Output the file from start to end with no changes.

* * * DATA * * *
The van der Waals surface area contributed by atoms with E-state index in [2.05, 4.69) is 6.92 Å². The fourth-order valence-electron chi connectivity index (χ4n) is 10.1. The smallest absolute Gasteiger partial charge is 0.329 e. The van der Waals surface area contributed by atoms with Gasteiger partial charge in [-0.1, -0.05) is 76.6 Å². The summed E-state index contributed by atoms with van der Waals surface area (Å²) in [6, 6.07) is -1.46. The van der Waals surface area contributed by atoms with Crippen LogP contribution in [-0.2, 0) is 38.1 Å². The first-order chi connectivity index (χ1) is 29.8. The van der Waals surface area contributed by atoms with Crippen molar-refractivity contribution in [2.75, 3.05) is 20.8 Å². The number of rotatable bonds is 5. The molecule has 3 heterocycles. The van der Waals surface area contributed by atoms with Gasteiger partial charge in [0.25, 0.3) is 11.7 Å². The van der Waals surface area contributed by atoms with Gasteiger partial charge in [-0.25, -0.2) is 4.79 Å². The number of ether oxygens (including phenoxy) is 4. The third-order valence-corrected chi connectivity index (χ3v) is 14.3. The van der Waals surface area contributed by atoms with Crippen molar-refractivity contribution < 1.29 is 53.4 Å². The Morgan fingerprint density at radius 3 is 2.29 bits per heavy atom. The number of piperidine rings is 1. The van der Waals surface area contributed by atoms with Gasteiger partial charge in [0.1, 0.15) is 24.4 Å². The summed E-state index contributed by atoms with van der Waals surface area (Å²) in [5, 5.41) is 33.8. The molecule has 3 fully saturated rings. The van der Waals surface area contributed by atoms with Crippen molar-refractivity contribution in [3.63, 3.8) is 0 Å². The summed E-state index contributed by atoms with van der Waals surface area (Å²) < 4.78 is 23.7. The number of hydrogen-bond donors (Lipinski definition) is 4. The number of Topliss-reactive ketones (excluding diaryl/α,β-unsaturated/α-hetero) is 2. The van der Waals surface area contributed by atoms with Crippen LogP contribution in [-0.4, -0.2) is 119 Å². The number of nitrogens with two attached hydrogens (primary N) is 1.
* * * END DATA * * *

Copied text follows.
The van der Waals surface area contributed by atoms with E-state index in [2.05, 4.69) is 6.92 Å². The fourth-order valence-electron chi connectivity index (χ4n) is 10.1. The smallest absolute Gasteiger partial charge is 0.329 e. The van der Waals surface area contributed by atoms with Gasteiger partial charge in [-0.1, -0.05) is 76.6 Å². The summed E-state index contributed by atoms with van der Waals surface area (Å²) in [6, 6.07) is -1.46. The van der Waals surface area contributed by atoms with Crippen LogP contribution in [-0.2, 0) is 38.1 Å². The first-order chi connectivity index (χ1) is 29.8. The van der Waals surface area contributed by atoms with Crippen molar-refractivity contribution in [2.75, 3.05) is 20.8 Å². The number of rotatable bonds is 5. The molecule has 3 heterocycles. The van der Waals surface area contributed by atoms with Gasteiger partial charge in [0.25, 0.3) is 11.7 Å². The van der Waals surface area contributed by atoms with Gasteiger partial charge in [-0.25, -0.2) is 4.79 Å². The number of ether oxygens (including phenoxy) is 4. The third-order valence-corrected chi connectivity index (χ3v) is 14.3. The van der Waals surface area contributed by atoms with Crippen molar-refractivity contribution < 1.29 is 53.4 Å². The Morgan fingerprint density at radius 3 is 2.29 bits per heavy atom. The number of piperidine rings is 1. The van der Waals surface area contributed by atoms with Gasteiger partial charge in [0.1, 0.15) is 24.4 Å². The summed E-state index contributed by atoms with van der Waals surface area (Å²) in [5, 5.41) is 33.8. The molecule has 3 fully saturated rings. The van der Waals surface area contributed by atoms with Crippen molar-refractivity contribution in [3.63, 3.8) is 0 Å². The summed E-state index contributed by atoms with van der Waals surface area (Å²) < 4.78 is 23.7. The number of hydrogen-bond donors (Lipinski definition) is 4. The number of Topliss-reactive ketones (excluding diaryl/α,β-unsaturated/α-hetero) is 2. The van der Waals surface area contributed by atoms with Crippen LogP contribution in [-0.4, -0.2) is 119 Å². The number of nitrogens with two attached hydrogens (primary N) is 1.